Saturday, January 14, 2006

market place.


The fish market. Mangalore, India. 2003.Black and White Tri-X film 400 Asa, Leica M6 camera.

Disheartening-to say the least-the announcement last week, by Nikon, that it will stop producing many of its 35mm SLR cameras. "The measures that Nikon will adopt include discontinuing production of all large format Nikkor lenses and enlarging lenses, as well as several of our film camera bodies, manual focus Nikkor interchangeable lenses and related accessories. Sales of these products will cease as supplies are depleted." see full article at Hart's Big Picture
It's the end of an era. For sure. The digital revolution won an important victory, this week, in the marketplace. The everyday consumer decided the course of photography for the years ahead. Film is out, long live the pixel. The rationale: it's cheaper, and easier for the common man to use. If only life could be this simple. Photography made easy. What a pity. What I love about photography, is just the opposite - that it's not easy. It's an art that requires patience, skill and dedication, and above all, sacrifice. Had it been easy from the start, I probably would not have become a photojournalist. I would have looked for my challenges elsewhere. In another market place - in another industry. Does this mean that photographers in the future will have it all too easy?. Just one click, and then, it's over?. No need for shutters and apertures. No understanding of grain and film. And what impact will this have in our future, when recording history has been made, all too 'easy'. Will we also get bored of trying to leave a record of our humanity, its triumphs and its tragedies, for future generations?. Will history too become obsolete, if the consumer has his way?. Let's not even try to imagine the pictures we would have had, if recording Auschwitz would have been both cheap and 'easy'. Maybe they -the pictures- simply would just not exist. No sacrifice needed, or the pixels, would have crumbled and disappeared. Who can guarantee that the jpeg 'file' can stand the test of time?. Too many questions in what I predict as the new 'dark ages' of media.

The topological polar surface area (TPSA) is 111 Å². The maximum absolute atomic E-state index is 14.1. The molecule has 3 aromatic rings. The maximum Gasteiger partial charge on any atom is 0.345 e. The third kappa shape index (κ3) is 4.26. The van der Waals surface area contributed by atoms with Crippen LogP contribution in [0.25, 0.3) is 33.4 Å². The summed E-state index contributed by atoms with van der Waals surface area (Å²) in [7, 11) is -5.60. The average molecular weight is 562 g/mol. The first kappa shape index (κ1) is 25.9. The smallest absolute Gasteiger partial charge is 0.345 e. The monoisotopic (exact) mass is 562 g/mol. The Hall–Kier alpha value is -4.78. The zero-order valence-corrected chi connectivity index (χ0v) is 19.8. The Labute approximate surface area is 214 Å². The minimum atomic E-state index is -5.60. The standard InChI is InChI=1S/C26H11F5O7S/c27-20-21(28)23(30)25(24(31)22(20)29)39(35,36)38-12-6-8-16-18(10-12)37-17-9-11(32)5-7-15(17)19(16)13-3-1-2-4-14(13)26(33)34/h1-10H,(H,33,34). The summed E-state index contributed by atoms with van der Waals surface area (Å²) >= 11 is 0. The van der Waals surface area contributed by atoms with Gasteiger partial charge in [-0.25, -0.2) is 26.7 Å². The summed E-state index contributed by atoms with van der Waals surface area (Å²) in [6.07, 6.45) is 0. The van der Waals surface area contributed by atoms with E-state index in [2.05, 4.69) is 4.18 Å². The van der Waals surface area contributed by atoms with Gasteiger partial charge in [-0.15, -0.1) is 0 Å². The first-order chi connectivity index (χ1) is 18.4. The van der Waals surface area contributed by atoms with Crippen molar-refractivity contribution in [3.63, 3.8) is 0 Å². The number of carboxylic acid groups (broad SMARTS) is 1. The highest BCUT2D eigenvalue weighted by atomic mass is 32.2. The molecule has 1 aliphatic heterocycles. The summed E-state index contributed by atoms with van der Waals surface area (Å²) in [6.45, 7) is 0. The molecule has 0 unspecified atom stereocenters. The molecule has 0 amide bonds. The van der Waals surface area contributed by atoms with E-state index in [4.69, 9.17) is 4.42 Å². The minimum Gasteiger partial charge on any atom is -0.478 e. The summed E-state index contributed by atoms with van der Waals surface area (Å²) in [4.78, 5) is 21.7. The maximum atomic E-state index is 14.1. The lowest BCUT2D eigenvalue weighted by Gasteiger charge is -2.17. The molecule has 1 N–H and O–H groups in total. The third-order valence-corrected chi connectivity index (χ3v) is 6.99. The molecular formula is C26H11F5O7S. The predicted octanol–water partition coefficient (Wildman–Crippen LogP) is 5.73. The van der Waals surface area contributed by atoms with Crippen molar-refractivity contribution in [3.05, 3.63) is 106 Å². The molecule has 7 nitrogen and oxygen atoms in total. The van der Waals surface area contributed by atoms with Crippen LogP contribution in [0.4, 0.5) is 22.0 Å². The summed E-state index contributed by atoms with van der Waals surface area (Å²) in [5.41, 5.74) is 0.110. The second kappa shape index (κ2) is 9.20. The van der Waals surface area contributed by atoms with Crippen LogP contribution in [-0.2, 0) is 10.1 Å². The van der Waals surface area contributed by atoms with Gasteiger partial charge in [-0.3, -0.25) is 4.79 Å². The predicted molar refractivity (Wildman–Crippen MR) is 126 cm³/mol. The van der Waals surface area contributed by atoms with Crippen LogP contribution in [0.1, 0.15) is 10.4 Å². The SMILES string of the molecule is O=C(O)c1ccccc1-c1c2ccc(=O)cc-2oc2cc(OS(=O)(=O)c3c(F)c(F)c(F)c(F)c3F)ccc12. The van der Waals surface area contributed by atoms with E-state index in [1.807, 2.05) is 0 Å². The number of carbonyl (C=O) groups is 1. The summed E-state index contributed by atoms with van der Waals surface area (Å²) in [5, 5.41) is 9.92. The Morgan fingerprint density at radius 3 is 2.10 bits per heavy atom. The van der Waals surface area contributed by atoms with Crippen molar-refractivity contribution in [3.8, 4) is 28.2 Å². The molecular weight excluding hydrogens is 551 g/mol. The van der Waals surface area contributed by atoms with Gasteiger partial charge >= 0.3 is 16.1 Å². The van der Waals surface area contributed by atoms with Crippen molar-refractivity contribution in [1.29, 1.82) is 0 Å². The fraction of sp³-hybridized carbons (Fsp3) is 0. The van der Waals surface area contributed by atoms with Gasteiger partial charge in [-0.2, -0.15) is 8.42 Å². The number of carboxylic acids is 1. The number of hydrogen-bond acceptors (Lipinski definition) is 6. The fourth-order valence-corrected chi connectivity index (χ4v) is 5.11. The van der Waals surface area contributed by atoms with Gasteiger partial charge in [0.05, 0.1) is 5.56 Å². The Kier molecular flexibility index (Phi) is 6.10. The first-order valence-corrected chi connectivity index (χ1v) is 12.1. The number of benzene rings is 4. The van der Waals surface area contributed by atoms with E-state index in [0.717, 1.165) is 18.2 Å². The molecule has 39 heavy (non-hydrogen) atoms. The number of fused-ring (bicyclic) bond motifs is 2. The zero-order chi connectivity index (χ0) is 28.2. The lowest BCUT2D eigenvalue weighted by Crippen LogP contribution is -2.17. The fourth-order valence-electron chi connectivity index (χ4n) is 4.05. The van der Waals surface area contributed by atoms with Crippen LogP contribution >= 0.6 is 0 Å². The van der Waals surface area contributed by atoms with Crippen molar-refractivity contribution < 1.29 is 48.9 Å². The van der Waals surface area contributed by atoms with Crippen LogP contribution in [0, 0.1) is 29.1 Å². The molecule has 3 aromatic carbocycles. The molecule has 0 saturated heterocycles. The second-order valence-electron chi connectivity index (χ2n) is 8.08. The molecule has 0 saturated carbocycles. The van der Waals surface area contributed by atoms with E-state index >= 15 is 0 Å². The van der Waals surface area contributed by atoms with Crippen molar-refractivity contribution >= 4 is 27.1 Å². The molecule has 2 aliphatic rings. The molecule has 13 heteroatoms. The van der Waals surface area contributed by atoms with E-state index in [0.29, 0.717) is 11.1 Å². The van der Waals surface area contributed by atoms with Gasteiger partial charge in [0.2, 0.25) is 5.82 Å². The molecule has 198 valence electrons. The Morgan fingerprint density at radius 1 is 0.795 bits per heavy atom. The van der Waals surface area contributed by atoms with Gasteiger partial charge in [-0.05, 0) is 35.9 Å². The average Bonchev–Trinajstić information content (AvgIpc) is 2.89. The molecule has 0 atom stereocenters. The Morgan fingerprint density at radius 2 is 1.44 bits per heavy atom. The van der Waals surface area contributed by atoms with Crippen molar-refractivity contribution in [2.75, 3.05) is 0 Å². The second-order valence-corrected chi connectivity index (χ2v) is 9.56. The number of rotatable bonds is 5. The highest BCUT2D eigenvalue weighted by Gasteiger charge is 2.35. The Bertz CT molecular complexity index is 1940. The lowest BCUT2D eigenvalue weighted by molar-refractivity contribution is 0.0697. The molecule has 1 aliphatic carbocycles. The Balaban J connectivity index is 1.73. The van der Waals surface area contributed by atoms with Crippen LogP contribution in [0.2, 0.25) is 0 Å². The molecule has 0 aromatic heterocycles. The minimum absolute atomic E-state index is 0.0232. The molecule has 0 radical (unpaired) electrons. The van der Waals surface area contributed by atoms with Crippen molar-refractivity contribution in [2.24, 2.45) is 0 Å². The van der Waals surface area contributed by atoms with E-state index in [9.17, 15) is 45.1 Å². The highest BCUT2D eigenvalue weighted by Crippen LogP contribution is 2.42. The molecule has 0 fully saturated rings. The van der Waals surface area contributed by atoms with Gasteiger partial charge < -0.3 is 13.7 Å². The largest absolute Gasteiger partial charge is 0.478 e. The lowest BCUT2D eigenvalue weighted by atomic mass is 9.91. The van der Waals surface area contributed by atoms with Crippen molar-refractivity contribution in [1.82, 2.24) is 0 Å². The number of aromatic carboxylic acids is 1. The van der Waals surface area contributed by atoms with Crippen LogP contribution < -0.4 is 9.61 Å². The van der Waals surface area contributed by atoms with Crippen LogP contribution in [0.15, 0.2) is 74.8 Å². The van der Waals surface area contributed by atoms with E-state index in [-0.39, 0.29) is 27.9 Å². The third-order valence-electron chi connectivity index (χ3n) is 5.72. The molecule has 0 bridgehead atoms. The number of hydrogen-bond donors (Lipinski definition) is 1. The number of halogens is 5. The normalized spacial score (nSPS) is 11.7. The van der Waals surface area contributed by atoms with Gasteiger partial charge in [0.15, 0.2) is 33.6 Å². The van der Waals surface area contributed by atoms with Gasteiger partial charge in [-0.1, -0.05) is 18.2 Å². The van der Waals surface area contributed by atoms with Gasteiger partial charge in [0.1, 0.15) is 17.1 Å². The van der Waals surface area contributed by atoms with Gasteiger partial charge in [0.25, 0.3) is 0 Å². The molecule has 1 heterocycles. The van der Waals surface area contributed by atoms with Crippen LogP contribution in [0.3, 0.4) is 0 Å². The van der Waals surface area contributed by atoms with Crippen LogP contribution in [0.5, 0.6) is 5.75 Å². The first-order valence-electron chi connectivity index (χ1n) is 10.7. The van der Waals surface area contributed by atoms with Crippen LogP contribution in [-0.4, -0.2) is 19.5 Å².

picture dedicated to Adi.

1 comment:

adi said...

u r looking at only one side of the coin here, a digital camera gives me ease of use, affordability, convenience in one go...
agreed it has taken the art out of photography, but what is has given in return is the freedom to catch my images and store them for posterity, or err till the jpegs survive...
and thanks by the way for link...
i wonder how many people know hindi out there...do u?
adi